Shrinking Pains: Black Diamond Equipment’s Return to Its Roots Has Been a Bumpy Ride
After a turbulent period of restructuring, layoffs, an attempted sale, and a major manufacturing shift, Black Diamond Equipment is refocusing on its core market
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Mark Ritchie, president of Black Diamond Equipment, has been doing some coloring lately.
There’s a white coffee mug on the glass table in his office with a logo saying Black Diamond 2.0, in a reference to when the iconic American climbing and skiing brand sold shares to stock market investors as part of an expansion strategy in 2010.
Recently Ritchie took a red marker and drew a comma-shaped line on the bottom of the 2. Now, the cup says Black Diamond 3.0 to acknowledge a new phase in the company’s history. Black Diamond has scaled back its ambitions to be a major player in outdoor apparel and is returning to a focus on its core customer base of climbers and backcountry skiers—even as its parent company, Black Diamond Inc. (BDI) looks to make an acquisition outside the outdoor industry. “We can achieve levels of growth without going into categories that take us out of our competencies,” Ritchie said.
The move to re-focus on climbing comes as indoor rock gyms are making the sport more popular than ever. According to Climbing Business Journal, the number of gyms in the United States—currency around 400—will grow about 15 percent this year. And an Outdoor Foundation survey found that traditional climbing, including mountaineering, was one of the top ten fastest growing outdoor activities over a three-year period to 2014.
But returning to its roots hasn’t been easy. In addition to cuts in its apparel line and layoffs, the company has brought back manufacturing to Salt Lake City from China, leading to recalls of several different products including more than a million carabiners in February and April. And Zeena Freeman, president of BDI for less than a year, departed before having the chance to take the CEO job as planned from longtime company leader Peter Metcalf, who has since retired from most of his duties at the company.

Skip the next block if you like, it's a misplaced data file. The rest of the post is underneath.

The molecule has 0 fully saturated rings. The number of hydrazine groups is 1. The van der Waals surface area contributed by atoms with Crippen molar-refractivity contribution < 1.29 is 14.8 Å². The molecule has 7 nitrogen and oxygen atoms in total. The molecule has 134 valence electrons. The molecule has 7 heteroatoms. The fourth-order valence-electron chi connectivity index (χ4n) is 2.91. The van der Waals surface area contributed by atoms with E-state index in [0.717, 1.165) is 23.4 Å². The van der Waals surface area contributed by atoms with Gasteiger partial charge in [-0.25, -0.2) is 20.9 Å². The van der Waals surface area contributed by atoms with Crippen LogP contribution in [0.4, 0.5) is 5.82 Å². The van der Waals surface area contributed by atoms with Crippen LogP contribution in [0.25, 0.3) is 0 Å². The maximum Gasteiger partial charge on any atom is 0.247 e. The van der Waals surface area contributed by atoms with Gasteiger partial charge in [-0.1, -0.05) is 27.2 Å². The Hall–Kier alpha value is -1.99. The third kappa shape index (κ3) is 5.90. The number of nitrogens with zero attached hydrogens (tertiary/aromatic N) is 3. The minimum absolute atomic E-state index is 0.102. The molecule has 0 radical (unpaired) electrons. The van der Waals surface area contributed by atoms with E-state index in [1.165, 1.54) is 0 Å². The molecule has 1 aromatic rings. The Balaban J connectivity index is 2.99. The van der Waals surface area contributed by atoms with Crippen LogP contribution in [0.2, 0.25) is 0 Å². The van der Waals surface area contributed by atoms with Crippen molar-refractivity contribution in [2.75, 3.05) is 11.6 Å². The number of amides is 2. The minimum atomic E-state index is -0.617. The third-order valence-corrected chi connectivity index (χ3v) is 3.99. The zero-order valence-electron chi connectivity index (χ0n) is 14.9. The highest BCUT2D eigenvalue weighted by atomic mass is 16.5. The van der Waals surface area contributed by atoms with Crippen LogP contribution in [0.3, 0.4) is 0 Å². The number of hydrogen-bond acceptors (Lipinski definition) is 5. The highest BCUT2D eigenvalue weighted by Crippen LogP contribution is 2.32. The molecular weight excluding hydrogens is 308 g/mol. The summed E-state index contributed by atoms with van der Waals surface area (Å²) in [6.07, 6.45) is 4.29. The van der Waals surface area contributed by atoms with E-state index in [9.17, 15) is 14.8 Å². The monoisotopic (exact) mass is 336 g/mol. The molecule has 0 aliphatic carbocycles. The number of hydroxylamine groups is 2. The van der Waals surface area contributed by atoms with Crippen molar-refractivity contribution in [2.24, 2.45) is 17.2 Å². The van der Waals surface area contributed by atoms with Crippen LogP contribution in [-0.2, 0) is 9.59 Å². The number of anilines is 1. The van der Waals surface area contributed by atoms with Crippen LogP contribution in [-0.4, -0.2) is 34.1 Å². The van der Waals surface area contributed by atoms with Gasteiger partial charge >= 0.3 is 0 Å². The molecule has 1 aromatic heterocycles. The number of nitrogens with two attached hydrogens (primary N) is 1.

Black Diamond’s headquarters consist of several buildings nestled at the foot of 9,026-foot Mt. Olympus in the Wasatch Range of northern Utah. The buildings, which have a Tudor style motif, used to be a shopping center before the company took them over in the 1980s.
Donning safety glasses and walking the factory floor where workers assemble cams and machines bend carabiners into shape, it’s not hard to imagine this as the grown-up child of the legendary Yvon Chouinard shop, especially as the sparks fly from the machine punching out crampon teeth. Kasey Jarvis, director of design with Black Diamond Equipment, called it “the new garage of the Tin Shed” in a reference to the Ventura, California, workshop that ultimately spawned Chouinard Equipment, Patagonia, and Black Diamond.
But moving manufacturing back here from China, prompted by rising labor costs there and a desire to house design and manufacturing under one roof, has not gone smoothly. The company rushed the process of packing equipment into containers, shipping them, setting them up, and making sure everything worked well, said Ritchie, whose previous duties during two decades at the company included responsibility for quality assurance.
That coincided with strong demand for Black Diamond’s core climbing products. Additionally, the company changed its manufacturing line by altering packaging and anodization. As the company tried to bring in new employees to staff three shifts, it underestimated how difficult it would be to find the workers needed (given the Salt Lake City area’s low unemployment) and to sufficiently train them to fully implement existing quality control, Ritchie said.
“We had a bit of a perfect storm,” he added.
Ritchie emphasized very few parts made it though final quality control that weren’t up to snuff. The company could have handled the problems through its warranty department, but decided to do the full recall because of safety for all users, including those who work at Black Diamond, as well as the company’s reputation for quality, he said.
“This place agonized over what to do about all of this,” he said.
While Ritchie does expect to lose some market share to competitors because of the manufacturing issues, he estimated Black Diamond will have caught up to normal levels of product availability by the end of July.